I'm not really clear about when things began going downhill, it just seemed a matter of course. Things get better they get worse and life goes on. It seems however, for several years running now everything about our way of life seems to be steadily sliding into the gutter. Its a sad state really that the only way we notice is when we are hit in the pocketbook. In that case perhaps it is a blessing that the economy has taken such a downturn. I realize that may seem heartless to some of you struggling to get by and making it from paycheck to paycheck, but maybe as a whole this is what we need. I look at it this way, i work as a welder/grinder for an international stainless steel company and I probably have one of the best paying labor type jobs in my area, I have been frugal and made good choices on money matters. I have a mortgage and a car payment but other than that were talking, cable, utilities, phone, stuff like that. I should be able to get along pretty well, but I was better off a few years ago when I was making $5 an hour less. Now I'm sliding by and hoping my entire industry doesn't go down the tubes. Our union votes tomorrow to determine which of the three options our company is going to use to cut costs:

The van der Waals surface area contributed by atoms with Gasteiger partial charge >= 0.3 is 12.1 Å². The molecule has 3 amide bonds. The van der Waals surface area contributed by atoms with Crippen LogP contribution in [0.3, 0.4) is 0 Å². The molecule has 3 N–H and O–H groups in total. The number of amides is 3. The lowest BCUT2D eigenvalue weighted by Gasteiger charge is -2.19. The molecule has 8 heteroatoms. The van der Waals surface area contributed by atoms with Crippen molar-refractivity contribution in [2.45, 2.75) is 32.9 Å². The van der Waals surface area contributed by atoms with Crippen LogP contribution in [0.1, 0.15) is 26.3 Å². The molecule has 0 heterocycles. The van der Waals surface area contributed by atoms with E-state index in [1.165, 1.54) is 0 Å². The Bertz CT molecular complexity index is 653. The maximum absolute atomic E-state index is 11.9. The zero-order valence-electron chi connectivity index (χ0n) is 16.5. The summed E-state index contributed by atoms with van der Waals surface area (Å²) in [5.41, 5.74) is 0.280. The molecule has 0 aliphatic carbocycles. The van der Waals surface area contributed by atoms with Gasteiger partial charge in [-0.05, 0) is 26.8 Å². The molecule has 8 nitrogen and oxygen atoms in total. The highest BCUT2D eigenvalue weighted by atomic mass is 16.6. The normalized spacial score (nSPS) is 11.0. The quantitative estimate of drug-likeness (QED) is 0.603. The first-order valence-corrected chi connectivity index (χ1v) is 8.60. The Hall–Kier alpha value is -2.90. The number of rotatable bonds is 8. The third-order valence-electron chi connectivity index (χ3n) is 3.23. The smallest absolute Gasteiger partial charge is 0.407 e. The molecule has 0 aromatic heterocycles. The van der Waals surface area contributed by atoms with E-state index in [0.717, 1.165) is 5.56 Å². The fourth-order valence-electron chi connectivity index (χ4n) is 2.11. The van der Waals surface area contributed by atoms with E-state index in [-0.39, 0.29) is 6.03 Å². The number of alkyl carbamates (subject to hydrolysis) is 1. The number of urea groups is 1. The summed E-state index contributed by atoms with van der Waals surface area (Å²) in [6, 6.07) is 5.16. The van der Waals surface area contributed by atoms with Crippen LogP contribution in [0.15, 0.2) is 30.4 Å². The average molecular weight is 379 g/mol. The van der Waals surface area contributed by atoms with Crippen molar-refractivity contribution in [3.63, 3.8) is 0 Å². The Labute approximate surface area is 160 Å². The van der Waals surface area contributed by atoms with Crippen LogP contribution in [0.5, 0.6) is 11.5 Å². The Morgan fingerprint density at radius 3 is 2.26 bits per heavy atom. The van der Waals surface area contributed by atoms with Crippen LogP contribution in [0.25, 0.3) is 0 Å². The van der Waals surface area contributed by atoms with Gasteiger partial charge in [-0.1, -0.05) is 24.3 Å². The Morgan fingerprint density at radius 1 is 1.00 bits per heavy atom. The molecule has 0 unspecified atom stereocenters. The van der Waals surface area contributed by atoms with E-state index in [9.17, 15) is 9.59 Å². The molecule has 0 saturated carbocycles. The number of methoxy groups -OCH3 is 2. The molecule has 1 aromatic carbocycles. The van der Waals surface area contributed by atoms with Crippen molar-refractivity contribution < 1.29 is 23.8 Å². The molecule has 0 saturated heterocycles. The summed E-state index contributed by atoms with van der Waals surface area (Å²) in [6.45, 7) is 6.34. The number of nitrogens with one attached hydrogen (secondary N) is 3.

a: we shut down for two weeks and 1200 employees don't get a check for two weeks , or
    b: We lay off 280 employees
    c: we all get cut back to 32 hours a week

    The point is this, I'm not doing this just to gripe and complain,that's the easy way out. I'm hoping perhaps as a collective group we can discuss the pertinent issues, agree/disagree and bounce around ideas the average guy can use to keep his house in order. It may seem overly optimistic in these pessimistic days but i still believe the voice of the people can invoke change in our leadership, our personal habits and our quality of life. Isn't that why we cam over here from England in the first place, because we had hope of a better future. Tell me, what does your future look like right now the way we are going? There are no other unoccupied continents for us to run to this time, we must fix this system or pay dearly the consequences later.

    Every time an election comes around i find myself asking the same question "seriously is this the best we can come up with." I voted for Bush so i know all about disappointment, but I'm still unconvinced the alternative would have been any better, of course it couldn't have been much worse but still it begs the question " can't we do better?" If you told your friends you were in the running for a promotion at work that would mean you would be paid $400,000 a year and all you had to do was spend a hundred million dollars to get it what would your friends say to you? Think about that next time someone tells you about checks and balances. The presidency garners too much power, the federal government garners too much power. It's time to stop putting up with the unfair taxation of our wages, the the trampling of our rights under the guise of national security and the constant lies we are fed while the government mortgages not only our future but the future of our children.